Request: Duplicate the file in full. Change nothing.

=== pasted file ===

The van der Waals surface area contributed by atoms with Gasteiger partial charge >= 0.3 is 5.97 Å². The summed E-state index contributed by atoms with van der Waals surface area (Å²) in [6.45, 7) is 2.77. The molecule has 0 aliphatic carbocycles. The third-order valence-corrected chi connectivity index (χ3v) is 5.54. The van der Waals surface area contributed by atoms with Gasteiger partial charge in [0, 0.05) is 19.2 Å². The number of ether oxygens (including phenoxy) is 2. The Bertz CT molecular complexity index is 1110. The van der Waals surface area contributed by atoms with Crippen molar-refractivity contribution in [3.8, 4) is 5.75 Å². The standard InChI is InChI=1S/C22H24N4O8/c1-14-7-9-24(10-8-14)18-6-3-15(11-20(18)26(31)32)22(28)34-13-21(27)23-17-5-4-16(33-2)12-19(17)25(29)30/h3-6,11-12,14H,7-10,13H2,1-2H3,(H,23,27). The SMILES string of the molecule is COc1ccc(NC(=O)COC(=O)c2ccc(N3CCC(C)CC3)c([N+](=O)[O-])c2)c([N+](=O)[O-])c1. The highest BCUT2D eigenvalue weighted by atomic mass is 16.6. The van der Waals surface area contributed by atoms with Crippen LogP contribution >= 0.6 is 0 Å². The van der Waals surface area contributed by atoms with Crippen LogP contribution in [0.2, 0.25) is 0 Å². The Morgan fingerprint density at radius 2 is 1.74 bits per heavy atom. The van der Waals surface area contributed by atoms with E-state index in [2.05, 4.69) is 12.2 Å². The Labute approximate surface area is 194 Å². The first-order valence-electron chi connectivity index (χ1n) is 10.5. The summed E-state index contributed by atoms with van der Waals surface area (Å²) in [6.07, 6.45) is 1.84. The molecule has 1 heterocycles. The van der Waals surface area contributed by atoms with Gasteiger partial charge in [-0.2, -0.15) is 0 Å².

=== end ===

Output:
The van der Waals surface area contributed by atoms with Gasteiger partial charge >= 0.3 is 5.97 Å². The summed E-state index contributed by atoms with van der Waals surface area (Å²) in [6.45, 7) is 2.77. The molecule has 0 aliphatic carbocycles. The third-order valence-corrected chi connectivity index (χ3v) is 5.54. The van der Waals surface area contributed by atoms with Gasteiger partial charge in [0, 0.05) is 19.2 Å². The number of ether oxygens (including phenoxy) is 2. The Bertz CT molecular complexity index is 1110. The van der Waals surface area contributed by atoms with Crippen molar-refractivity contribution in [3.8, 4) is 5.75 Å². The standard InChI is InChI=1S/C22H24N4O8/c1-14-7-9-24(10-8-14)18-6-3-15(11-20(18)26(31)32)22(28)34-13-21(27)23-17-5-4-16(33-2)12-19(17)25(29)30/h3-6,11-12,14H,7-10,13H2,1-2H3,(H,23,27). The SMILES string of the molecule is COc1ccc(NC(=O)COC(=O)c2ccc(N3CCC(C)CC3)c([N+](=O)[O-])c2)c([N+](=O)[O-])c1. The highest BCUT2D eigenvalue weighted by atomic mass is 16.6. The van der Waals surface area contributed by atoms with Crippen LogP contribution >= 0.6 is 0 Å². The van der Waals surface area contributed by atoms with Crippen LogP contribution in [0.2, 0.25) is 0 Å². The Morgan fingerprint density at radius 2 is 1.74 bits per heavy atom. The van der Waals surface area contributed by atoms with E-state index in [2.05, 4.69) is 12.2 Å². The Labute approximate surface area is 194 Å². The first-order valence-electron chi connectivity index (χ1n) is 10.5. The summed E-state index contributed by atoms with van der Waals surface area (Å²) in [6.07, 6.45) is 1.84. The molecule has 1 heterocycles. The van der Waals surface area contributed by atoms with Gasteiger partial charge in [-0.2, -0.15) is 0 Å².